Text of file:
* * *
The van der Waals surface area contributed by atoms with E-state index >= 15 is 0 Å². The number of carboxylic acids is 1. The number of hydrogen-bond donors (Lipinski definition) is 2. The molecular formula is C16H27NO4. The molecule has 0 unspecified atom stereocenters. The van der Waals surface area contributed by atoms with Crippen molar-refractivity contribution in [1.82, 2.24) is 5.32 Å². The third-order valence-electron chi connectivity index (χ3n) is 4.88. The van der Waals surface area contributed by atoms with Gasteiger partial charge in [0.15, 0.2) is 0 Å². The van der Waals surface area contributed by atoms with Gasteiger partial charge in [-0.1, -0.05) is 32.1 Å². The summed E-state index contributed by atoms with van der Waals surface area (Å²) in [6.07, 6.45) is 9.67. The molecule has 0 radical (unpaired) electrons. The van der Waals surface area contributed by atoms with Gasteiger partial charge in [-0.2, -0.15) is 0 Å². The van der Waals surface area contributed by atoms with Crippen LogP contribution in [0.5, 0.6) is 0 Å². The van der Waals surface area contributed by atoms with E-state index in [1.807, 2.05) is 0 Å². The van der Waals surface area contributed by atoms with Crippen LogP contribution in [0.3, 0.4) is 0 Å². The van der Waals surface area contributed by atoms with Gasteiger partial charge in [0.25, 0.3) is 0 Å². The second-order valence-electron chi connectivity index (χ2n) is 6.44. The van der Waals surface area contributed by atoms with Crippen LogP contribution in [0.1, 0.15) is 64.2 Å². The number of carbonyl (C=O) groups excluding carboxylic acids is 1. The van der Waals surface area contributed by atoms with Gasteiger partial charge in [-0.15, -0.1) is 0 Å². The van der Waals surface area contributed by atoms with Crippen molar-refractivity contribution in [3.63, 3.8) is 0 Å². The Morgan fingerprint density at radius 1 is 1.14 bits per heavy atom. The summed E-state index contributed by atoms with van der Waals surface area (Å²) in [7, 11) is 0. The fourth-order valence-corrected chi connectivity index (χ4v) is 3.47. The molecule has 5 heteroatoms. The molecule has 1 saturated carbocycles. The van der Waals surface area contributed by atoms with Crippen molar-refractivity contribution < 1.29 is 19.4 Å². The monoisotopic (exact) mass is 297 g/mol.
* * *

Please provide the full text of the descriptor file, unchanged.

The van der Waals surface area contributed by atoms with E-state index >= 15 is 0 Å². The number of carboxylic acids is 1. The number of hydrogen-bond donors (Lipinski definition) is 2. The molecular formula is C16H27NO4. The molecule has 0 unspecified atom stereocenters. The van der Waals surface area contributed by atoms with Crippen molar-refractivity contribution in [1.82, 2.24) is 5.32 Å². The third-order valence-electron chi connectivity index (χ3n) is 4.88. The van der Waals surface area contributed by atoms with Gasteiger partial charge in [0.15, 0.2) is 0 Å². The van der Waals surface area contributed by atoms with Gasteiger partial charge in [-0.1, -0.05) is 32.1 Å². The summed E-state index contributed by atoms with van der Waals surface area (Å²) in [6.07, 6.45) is 9.67. The molecule has 0 radical (unpaired) electrons. The van der Waals surface area contributed by atoms with Gasteiger partial charge in [-0.2, -0.15) is 0 Å². The van der Waals surface area contributed by atoms with Crippen LogP contribution in [0.5, 0.6) is 0 Å². The van der Waals surface area contributed by atoms with E-state index in [1.807, 2.05) is 0 Å². The van der Waals surface area contributed by atoms with Crippen LogP contribution in [0.3, 0.4) is 0 Å². The van der Waals surface area contributed by atoms with Gasteiger partial charge in [0.25, 0.3) is 0 Å². The second-order valence-electron chi connectivity index (χ2n) is 6.44. The van der Waals surface area contributed by atoms with Crippen LogP contribution in [0.1, 0.15) is 64.2 Å². The number of carbonyl (C=O) groups excluding carboxylic acids is 1. The van der Waals surface area contributed by atoms with Gasteiger partial charge in [-0.15, -0.1) is 0 Å². The van der Waals surface area contributed by atoms with Crippen molar-refractivity contribution in [3.63, 3.8) is 0 Å². The Morgan fingerprint density at radius 1 is 1.14 bits per heavy atom. The summed E-state index contributed by atoms with van der Waals surface area (Å²) in [7, 11) is 0. The fourth-order valence-corrected chi connectivity index (χ4v) is 3.47. The molecule has 5 heteroatoms. The molecule has 1 saturated carbocycles. The van der Waals surface area contributed by atoms with Crippen molar-refractivity contribution < 1.29 is 19.4 Å². The monoisotopic (exact) mass is 297 g/mol.